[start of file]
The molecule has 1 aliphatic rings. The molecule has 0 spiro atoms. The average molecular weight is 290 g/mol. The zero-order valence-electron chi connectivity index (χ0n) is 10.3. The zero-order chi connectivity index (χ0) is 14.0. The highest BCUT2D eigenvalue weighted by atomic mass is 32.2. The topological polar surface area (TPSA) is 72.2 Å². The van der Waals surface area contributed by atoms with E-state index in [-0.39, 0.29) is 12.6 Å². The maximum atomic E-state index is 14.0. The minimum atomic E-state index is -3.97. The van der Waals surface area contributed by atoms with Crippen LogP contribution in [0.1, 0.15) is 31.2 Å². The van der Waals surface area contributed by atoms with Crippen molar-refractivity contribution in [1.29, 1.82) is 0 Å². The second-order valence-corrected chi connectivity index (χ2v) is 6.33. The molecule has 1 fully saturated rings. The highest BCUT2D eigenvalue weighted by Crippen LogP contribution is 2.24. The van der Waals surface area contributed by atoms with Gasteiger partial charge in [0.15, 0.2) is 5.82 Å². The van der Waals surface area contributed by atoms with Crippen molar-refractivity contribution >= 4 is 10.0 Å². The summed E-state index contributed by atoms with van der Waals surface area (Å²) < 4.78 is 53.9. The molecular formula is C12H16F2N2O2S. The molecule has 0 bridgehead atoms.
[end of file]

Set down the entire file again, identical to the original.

The molecule has 1 aliphatic rings. The molecule has 0 spiro atoms. The average molecular weight is 290 g/mol. The zero-order valence-electron chi connectivity index (χ0n) is 10.3. The zero-order chi connectivity index (χ0) is 14.0. The highest BCUT2D eigenvalue weighted by atomic mass is 32.2. The topological polar surface area (TPSA) is 72.2 Å². The van der Waals surface area contributed by atoms with E-state index in [-0.39, 0.29) is 12.6 Å². The maximum atomic E-state index is 14.0. The minimum atomic E-state index is -3.97. The van der Waals surface area contributed by atoms with Crippen LogP contribution in [0.1, 0.15) is 31.2 Å². The van der Waals surface area contributed by atoms with Crippen molar-refractivity contribution in [1.29, 1.82) is 0 Å². The second-order valence-corrected chi connectivity index (χ2v) is 6.33. The molecule has 1 fully saturated rings. The highest BCUT2D eigenvalue weighted by Crippen LogP contribution is 2.24. The van der Waals surface area contributed by atoms with Gasteiger partial charge in [0.15, 0.2) is 5.82 Å². The van der Waals surface area contributed by atoms with Crippen molar-refractivity contribution >= 4 is 10.0 Å². The summed E-state index contributed by atoms with van der Waals surface area (Å²) < 4.78 is 53.9. The molecular formula is C12H16F2N2O2S. The molecule has 0 bridgehead atoms.